New Study Reveals Teen Girls With Higher Vitamin D Levels May Have Improved Muscle Performance

February 5, 2009 at 2:00 pm Leave a comment

Young female athletes could have yet another reason to grab a glass of vitamin D-rich milk. Not only does vitamin D work with calcium to keep bones strong, but researchers now found that teenage girls with higher vitamin D levels may be able to jump higher and faster than their peers with lower levels, according to a new study published in the Journal of Clinical Endocrinology and Metabolism.

UK researchers collected vitamin D levels for 99 girls, ages 12 to 14. To test the girls’ muscle function, the girls were instructed to jump as high as possible while researchers used a device designed to measure power and performance called jumping mechanography. After controlling for differences in the girls’ body weight, the girls with the highest vitamin D levels had the highest jump speeds, jump height, power and force.

This potential muscle advantage adds to the growing list of evidence positioning vitamin D as a super nutrient. Well known for its role in keeping bones strong, vitamin D is now being hailed for so much more. Emerging science suggests vitamin D may also help protect against diabetes, hypertension, heart disease and certain cancers. It may also support a healthy immune system to ward off infections, and some preliminary evidence suggests it may affect longevity.

Yet despite a potential upside of boosting vitamin D levels, Americans of all ages still fall short of their vitamin D needs. Even in this study with demonstrated muscle benefits, overall, the girls’ vitamin D levels were far less than ideal – a finding consistent with numerous studies indicating a resurgence in vitamin D deficiencies in adolescence. In fact, current deficiency levels prompted the American Academy of Pediatrics to double the vitamin D recommendations for children and teens to 400 IU daily. The Academy estimates that up to half of adolescents have low vitamin D levels.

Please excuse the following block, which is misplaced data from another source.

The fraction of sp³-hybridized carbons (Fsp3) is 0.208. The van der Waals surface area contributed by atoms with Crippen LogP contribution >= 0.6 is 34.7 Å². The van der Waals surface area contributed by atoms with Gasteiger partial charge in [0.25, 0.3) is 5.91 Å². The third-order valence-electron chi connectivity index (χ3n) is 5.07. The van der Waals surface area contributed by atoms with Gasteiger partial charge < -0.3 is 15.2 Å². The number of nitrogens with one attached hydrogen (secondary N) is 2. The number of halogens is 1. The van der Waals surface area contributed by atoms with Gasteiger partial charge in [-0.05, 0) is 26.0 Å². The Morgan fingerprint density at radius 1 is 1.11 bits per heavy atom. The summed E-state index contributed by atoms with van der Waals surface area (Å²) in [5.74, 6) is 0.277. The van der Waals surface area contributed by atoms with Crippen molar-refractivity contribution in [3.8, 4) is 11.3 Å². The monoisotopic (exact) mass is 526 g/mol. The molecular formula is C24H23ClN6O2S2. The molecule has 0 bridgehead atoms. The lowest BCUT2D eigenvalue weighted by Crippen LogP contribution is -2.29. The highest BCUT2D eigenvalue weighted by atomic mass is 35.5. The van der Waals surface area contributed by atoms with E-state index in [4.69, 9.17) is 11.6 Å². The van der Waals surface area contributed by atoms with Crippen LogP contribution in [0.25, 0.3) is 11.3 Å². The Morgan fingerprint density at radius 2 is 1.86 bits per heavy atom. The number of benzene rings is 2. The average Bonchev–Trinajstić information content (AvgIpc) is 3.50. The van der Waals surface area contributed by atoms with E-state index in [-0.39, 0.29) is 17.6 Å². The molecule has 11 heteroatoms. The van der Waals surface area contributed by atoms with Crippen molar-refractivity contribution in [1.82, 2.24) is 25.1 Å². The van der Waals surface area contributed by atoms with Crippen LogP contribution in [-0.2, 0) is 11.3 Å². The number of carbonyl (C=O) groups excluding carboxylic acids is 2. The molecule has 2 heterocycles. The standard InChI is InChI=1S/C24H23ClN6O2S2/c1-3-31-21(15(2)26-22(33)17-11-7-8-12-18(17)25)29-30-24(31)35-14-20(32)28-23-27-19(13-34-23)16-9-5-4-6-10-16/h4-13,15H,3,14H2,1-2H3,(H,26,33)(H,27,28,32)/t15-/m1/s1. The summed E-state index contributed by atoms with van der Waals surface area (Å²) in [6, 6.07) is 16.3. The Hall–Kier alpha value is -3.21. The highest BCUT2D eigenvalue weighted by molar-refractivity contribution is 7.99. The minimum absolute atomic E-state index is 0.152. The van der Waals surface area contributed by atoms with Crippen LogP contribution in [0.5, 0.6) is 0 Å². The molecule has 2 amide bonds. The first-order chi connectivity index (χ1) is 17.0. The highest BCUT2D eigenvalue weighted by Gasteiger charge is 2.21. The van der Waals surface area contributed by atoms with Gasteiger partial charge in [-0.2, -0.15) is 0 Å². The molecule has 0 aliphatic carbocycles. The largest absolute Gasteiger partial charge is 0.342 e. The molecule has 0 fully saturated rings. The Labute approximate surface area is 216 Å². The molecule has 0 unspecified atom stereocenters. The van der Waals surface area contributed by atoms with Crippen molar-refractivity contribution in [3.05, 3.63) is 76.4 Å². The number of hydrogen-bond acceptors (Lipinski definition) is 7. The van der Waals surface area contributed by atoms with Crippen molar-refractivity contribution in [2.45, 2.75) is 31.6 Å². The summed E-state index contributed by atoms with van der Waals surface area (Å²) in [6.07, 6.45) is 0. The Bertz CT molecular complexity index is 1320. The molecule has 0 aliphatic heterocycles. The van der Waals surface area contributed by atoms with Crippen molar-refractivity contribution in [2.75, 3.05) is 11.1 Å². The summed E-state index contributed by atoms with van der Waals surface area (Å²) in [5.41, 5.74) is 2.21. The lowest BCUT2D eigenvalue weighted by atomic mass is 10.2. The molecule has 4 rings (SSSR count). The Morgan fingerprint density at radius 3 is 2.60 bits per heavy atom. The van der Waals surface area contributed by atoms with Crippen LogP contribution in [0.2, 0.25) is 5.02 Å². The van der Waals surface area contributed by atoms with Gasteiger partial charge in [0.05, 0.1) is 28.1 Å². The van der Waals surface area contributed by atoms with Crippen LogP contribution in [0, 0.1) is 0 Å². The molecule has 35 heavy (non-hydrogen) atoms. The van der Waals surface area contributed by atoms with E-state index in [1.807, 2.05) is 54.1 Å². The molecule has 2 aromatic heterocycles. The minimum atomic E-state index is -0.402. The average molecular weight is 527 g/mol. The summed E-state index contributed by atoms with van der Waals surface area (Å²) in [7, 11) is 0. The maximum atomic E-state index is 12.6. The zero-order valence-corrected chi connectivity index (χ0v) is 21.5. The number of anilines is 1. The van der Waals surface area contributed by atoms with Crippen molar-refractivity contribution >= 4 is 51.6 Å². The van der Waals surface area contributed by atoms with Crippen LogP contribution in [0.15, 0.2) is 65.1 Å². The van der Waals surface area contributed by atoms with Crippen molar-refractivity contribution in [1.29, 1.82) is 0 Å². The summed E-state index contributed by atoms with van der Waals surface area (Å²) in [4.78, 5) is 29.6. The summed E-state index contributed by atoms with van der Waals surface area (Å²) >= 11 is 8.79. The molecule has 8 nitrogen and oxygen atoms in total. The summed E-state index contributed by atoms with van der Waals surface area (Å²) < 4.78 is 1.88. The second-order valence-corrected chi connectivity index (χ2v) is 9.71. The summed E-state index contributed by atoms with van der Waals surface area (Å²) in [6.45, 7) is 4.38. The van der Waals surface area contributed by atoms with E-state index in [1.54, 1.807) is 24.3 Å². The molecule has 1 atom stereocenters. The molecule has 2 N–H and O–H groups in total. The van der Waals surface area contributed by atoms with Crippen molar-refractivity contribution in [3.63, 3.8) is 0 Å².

The recommended three glasses of lowfat or fat free milk a day delivers 75 percent of the vitamin D that’s needed each day. Milk remains the leading source of vitamin D in the American diet – it’s one of the few food sources of the super nutrient. Plus, along with vitamin D, milk is a good source of calcium and high-quality protein – two nutrients vital to help teens maintain bone density and lean muscle.


Article adapted by Medical News Today from original press release.


Ward KA, Das G, Berry JL, Roberts SA, Rawer R, Adams JE, Mughal Z. Vitamin D status and muscle function in post-menarchal adolescent girls. Journal of Clinical Endocrinology and Metabolism. 2009;94:559-563.

Wagner CL, Greer FR; American Academy of Pediatrics Section on Breastfeeding; American Academy of Pediatrics Committee on Nutrition. Prevention of rickets and vitamin D deficiency in infants, children, and adolescents. Pediatrics. 2008;122:1142-1152.

Source: Gloria Delgadillo

Weber Shandwick Worldwide



Entry filed under: Uncategorized.

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